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The cortical silent period (CSP) is the lapse of the electromyogram (EMG) when single-pulse TMS is given during a tonic voluntary contraction and it represents GABAergic inhibition at different levels of the motor pathways [5]. The first is the spinal level, with a reduction in muscle fiber spindles discharge and a concomitant activation of inhibitory Renshaw’s cells [6]; the second is the supraspinal level that constitutes the second part of the silent period and reflects the activation of inhibitory GABAB interneurons [7,8]. Different paired-pulse protocols yield different parameters such as SICI, SICF and LICI. Short intracortical inhibition (SICI) consists of a first conditioning subthreshold stimulus applied 2 to 5 msec before the suprathreshold second test stimulus [9]. The first subthreshold stimulus is believed to activate lowthreshold cortical inhibitory circuits which inhibit the action potential generated by excitatory postsynaptic potentials (EPSP) induced by the suprathreshold second pulse. Attention should be paid when applying this protocol, since with an interval of 2–3 msec and the first stimulus at 95% of active MT a consistent contamination by SICF is apparently recorded [10]. Nonetheless, this parameter likely reflects GABAA receptormediated inhibition, as demonstrated in pharmacological studies by Di Lazzaro et al. [11,12], Ziemann et al. [13], and Florian et al. [14]. Interestingly, a decrease in SICI has been demonstrated after sleep deprivation [15] but not during sleep itself [16,17] presumably because of the GABA imbalance known to occur in a sleep-deprived condition, while an age-dependent relationship has recently been demonstrated with a SICI and LICI increase in older individuals owing to a GABA imbalance [18]. Moreover, increasing test TMS intensities resulted in a progressive reduction in the estimate of SICI, so that estimates of SICI are systematically affected by the intensity of the test TMS pulse, regardless of the excitability state [19]. Intracortical facilitation (ICF) paradigms have a paradigm similar to SICI but with slightly longer (6– 20 ms) interstimulus intervals. Its physiology is not entirely clear, and it is thought to excite excitatory neurons of the motor cortex, with a net facilitatory effect derived from a balance between strong NMDA-mediated facilitation [20,21] and weaker GABAA-mediated inhibition [22,23]. Short intracortical facilitation (SICF) differs from both SICI and ICF: the first stimulus is a suprathreshold and the second is a subthreshold [24], or both pulses are approximately of threshold intensity [25]. The observation that SICF occurs at intervals of about 1.5 msec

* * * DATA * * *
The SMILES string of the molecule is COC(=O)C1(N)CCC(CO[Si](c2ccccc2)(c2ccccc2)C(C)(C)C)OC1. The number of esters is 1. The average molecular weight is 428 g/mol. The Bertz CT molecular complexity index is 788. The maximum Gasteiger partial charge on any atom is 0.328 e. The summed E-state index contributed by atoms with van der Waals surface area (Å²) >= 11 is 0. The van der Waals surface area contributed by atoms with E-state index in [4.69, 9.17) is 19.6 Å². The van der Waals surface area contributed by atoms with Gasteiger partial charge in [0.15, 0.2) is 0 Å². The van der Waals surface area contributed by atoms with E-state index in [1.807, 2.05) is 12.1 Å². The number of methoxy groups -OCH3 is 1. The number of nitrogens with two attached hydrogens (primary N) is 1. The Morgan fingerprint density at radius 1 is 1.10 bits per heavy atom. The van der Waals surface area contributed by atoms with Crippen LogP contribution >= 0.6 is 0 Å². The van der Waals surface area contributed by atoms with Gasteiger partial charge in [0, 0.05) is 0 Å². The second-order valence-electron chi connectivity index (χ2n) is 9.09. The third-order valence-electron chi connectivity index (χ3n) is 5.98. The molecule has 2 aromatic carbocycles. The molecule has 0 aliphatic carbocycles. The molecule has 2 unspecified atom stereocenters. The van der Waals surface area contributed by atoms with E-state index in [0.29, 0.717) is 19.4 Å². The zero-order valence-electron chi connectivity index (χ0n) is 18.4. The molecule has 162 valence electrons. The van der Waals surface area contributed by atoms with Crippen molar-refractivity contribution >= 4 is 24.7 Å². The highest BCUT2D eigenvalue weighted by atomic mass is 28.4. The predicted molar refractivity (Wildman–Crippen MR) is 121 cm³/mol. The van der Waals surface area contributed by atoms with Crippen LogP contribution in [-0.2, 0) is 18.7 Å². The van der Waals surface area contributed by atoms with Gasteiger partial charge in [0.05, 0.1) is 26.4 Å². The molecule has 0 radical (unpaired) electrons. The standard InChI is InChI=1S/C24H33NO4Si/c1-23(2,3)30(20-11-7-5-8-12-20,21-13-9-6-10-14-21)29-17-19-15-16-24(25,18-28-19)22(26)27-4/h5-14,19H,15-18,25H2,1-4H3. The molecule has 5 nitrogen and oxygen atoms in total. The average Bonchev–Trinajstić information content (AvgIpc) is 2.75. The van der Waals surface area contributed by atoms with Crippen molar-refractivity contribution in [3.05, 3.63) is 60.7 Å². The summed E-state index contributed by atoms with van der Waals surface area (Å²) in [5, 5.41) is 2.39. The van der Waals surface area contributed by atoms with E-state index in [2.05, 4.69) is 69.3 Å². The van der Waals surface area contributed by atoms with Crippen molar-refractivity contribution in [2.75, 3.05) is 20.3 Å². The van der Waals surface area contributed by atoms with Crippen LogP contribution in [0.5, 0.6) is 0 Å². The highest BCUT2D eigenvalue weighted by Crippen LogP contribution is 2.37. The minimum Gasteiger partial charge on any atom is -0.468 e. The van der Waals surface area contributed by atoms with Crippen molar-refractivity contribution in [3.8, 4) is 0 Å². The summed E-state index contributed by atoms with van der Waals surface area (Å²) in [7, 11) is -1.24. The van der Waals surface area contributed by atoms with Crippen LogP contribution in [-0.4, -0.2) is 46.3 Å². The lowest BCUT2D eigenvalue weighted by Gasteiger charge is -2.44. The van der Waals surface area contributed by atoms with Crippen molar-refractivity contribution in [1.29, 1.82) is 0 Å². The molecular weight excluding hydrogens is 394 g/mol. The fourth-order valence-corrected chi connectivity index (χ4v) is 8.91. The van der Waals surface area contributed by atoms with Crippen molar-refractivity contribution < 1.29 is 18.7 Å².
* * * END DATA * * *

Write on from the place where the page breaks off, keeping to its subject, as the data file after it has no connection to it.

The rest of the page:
led to the hypothesis of a common generator of SICF and I-waves: the second pulse would excite the axons of the excitatory interneurons depolarised by the first EPSP but that did not yet fire [26]. GABAA agonists reduce SICF [24]. Still longer interstimulus (50–300 ms) interval paired-pulse TMS-EMG protocols measure GABAB receptor-mediated long-interval intracortical inhibition (LICI) [27], reducing the MEP amplitude by 50% of the stimulus applied alone [28], which is enhanced by the GABAB receptor agonists [29,30] and baclofen [29, 31]. Furthermore, adjunctive collision techniques applied to study the integration of different systems, such as sensory motor integration [32–35], employ a peripheral sensory stimulus preceding the TMS pulse at various intervals. Used primarily as experimental procedures, these paradigms have furthered our understanding of learning and plasticity. Another paradigm to deliver TMS pulses is repetitive TMS (rTMS) in which trains of multiple pulses are applied at particular frequencies. This kind of stimulation has more prolonged effects on brain circuits, and the aftereffects depend on the intensity, frequency, number of stimulations, and the state of contraction/ relaxation. The two major effects are a facilitatory one, with frequencies > 1 Hz [36] and inhibitory effects with frequencies < 1 Hz [37,38]. The duration of such effects depends mainly on the number of stimuli administered. In addition, a newly introduced paradigm, the so-called theta-burst stimulation (TBS) [39], uses short bursts of low intensity (80% of MT), high-frequency (50 Hz) pulses repeated at 5 Hz frequency, analogous to the EEG theta rhythm, which is thought to exert an effect on the synapses between interneurons responsible for the indirect spinal I1 wave and corticospinal neurons [40]. Different theta-burst patterns, i.e., intermittent vs. continuous, yield opposite effects on the stimulated cortex [39,41,42]. A recent study by McAllister et al. [43] selectively targeted intracortical inhibitory networks for modulation by low-intensity TBS, but the responses appear to depend upon the particular paradigm chosen [43]. Safety issues have been raised regarding the use of rTMS in both healthy individuals and epileptic patients. These concerns have been addressed in recent guidelines by Rossi et al. [44]. In their review of all reported cases of TMS seizure induction, they concluded that the risk is certainly very low for both the rTMS paradigm and the single-pulse paradigm (16 cases out of 143 studies) [44], although rTMS seems to harbor a potentially